Resistance value: 10.sup.17 .OMEGA.

Primary transfer current: 25 .mu.A

Under the aforementioned setting, shift amount d and belt tension Ft were changed to obtain necessary roller pressing force Fr corresponding to the changed shift amount and belt tension.

Each of FIGS. 4(a)-4(c) is a graph showing relationship between a shift amount and roller pressing force wherein a parameter is tension of an intermediate transfer belt.

In FIGS. 4(a)-4(c), x-axis represents a shift amount, y-axis represents roller pressing force, mark .smallcircle. represents excellent transferability, mark .DELTA. represents slightly poor transferability and mark x represents poortransferability.

FIG. 4(a) is a graph on which the relationship between shift amount d and pressing force Hr is indicated under the assumption of tension Ft=2.8 kgf. In the drawing, transferability is excellent in the area above the straight line of y=0.25x-0.3.

FIG. 4(b) is a graph on which the relationship between shift amount d and pressing force Hr is indicated under the assumption of tension Ft=5.0 kgf. In the drawing, transferability is excellent in the area above the straight line of y=0.35x-0.3.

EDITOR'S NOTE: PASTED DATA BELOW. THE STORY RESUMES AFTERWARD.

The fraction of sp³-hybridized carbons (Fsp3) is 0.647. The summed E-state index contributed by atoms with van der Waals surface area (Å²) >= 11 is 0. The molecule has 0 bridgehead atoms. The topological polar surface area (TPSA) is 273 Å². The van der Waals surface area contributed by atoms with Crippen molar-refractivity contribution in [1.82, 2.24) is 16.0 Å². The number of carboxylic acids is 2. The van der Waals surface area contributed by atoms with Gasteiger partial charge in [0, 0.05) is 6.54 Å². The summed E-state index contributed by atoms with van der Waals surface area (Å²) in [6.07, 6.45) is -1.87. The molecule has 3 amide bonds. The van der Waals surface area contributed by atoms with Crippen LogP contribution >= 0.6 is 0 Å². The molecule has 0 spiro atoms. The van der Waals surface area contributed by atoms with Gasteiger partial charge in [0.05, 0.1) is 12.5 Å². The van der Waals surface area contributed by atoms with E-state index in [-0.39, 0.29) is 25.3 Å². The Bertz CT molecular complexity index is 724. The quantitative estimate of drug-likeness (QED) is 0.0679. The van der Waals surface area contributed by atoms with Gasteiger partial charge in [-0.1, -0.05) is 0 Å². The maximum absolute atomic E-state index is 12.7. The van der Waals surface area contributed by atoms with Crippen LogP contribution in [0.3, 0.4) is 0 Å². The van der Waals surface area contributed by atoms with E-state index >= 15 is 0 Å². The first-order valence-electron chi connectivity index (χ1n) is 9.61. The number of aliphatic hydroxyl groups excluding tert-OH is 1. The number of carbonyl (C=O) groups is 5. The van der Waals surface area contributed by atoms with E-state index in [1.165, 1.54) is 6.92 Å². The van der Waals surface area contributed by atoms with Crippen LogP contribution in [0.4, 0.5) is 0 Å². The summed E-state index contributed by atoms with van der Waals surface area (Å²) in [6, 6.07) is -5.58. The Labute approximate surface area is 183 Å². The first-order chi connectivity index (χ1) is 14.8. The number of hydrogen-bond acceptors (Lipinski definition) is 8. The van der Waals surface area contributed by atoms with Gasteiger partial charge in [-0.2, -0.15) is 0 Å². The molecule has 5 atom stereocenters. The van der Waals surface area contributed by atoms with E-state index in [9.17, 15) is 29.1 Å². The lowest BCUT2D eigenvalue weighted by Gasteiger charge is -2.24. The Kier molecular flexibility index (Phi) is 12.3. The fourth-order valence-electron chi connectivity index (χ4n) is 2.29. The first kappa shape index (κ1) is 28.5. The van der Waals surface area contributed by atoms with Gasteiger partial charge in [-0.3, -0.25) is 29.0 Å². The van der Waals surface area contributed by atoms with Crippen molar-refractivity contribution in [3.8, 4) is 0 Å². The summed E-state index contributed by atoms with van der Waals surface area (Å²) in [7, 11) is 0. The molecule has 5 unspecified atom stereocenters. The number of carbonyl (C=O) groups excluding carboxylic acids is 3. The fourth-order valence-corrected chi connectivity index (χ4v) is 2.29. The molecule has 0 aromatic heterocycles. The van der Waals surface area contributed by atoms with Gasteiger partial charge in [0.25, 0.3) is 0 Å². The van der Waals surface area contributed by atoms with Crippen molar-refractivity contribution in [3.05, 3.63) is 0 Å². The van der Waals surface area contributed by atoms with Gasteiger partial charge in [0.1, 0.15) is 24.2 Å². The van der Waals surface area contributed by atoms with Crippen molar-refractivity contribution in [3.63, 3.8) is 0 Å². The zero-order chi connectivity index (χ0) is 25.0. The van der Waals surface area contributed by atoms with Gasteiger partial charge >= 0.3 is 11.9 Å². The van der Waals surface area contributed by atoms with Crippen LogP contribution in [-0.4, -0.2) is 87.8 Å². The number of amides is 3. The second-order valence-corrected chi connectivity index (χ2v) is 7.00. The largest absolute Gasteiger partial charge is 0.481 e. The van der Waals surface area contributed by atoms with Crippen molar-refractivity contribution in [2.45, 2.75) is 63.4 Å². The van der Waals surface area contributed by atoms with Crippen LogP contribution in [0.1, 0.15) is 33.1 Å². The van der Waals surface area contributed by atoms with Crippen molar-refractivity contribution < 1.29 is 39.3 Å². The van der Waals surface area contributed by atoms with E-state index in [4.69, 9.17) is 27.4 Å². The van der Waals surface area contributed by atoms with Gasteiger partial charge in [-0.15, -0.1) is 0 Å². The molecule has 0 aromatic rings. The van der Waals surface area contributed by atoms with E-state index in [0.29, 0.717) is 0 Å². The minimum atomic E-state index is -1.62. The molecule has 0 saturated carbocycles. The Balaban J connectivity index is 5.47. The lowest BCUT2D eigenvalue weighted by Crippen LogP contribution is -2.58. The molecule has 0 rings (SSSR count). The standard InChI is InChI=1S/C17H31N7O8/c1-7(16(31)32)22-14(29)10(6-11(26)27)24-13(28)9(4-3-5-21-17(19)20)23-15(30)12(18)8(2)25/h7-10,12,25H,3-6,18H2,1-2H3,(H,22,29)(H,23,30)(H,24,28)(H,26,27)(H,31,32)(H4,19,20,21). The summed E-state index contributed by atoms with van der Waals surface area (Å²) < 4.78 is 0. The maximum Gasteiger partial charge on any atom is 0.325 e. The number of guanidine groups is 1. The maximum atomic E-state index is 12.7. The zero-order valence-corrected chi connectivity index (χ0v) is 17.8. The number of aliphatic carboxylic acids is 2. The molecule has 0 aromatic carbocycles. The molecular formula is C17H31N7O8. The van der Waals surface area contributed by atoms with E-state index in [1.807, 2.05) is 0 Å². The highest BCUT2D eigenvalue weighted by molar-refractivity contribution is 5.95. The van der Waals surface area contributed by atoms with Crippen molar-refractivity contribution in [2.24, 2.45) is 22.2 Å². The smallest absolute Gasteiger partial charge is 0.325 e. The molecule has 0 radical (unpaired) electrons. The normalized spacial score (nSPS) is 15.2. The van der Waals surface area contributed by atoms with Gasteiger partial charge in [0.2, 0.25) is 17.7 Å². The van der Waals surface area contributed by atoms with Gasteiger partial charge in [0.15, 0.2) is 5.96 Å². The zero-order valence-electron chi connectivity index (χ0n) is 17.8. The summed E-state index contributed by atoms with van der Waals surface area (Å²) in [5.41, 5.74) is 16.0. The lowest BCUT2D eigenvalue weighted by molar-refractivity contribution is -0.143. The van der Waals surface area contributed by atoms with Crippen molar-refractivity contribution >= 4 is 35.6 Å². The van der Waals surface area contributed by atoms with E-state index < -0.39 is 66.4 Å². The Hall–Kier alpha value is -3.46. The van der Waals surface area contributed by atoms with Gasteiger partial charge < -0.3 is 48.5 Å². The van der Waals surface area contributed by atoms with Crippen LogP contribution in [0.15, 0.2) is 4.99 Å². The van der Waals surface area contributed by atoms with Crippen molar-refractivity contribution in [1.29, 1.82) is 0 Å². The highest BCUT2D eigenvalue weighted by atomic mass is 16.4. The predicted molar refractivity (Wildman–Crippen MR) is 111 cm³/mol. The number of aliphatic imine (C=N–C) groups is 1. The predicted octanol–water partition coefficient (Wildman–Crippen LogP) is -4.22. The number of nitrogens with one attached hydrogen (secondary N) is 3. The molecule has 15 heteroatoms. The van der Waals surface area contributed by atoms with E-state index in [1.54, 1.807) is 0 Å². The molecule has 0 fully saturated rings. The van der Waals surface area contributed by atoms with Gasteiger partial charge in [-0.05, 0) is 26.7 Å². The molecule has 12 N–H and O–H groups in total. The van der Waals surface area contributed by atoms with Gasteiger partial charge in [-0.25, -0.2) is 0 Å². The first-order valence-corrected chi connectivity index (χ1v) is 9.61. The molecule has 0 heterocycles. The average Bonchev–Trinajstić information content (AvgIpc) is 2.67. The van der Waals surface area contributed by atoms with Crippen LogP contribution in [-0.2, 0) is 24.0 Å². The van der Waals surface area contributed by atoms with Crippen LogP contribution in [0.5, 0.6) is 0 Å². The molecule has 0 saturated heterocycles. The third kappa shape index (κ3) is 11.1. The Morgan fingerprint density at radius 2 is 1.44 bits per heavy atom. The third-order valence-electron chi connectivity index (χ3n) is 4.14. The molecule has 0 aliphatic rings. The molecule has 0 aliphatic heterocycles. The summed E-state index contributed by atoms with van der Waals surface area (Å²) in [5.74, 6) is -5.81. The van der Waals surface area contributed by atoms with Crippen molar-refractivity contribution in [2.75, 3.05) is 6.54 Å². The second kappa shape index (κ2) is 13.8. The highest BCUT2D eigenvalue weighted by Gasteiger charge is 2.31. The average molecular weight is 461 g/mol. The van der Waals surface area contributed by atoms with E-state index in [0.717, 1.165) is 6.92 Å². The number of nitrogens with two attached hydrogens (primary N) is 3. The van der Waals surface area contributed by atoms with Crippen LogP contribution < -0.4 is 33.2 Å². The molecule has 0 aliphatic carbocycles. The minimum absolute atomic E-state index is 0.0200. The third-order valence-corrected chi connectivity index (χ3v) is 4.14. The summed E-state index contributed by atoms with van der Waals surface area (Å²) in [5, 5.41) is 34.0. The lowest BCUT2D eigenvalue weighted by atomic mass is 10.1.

FIG. 4(c) is a graph on which the relationship between shift amount d and pressing force Hr is indicated under the assumption of tension Ft=9.0 kgf. In the drawing, transferability is excellent in the area above the straight line of y=0.55x-0.3.

From the results of the experiments mentioned above, a straight line having relationship of Ft (y-axis)=.alpha.d (x-axis)-0.3 is assumed for the tension (.alpha.: constant).

FIG. 5 is a graph showing relationship between an inclination (constant) and tension obtained from the results of the experiments shown in FIGS. 4(a), 4(b) and 4(c).

When values of constant .alpha. and tension Ft are marked respectively on y-axis and x-axis, a straight line .alpha.=0.05 Ft+0.11 is obtained, and relationship between tension Ft (x-axis) and constant .alpha.(x-axis) is shown in a form of thegraph. Fr=(0.05 Ft+0.11) d-0.3 is derived from that graph.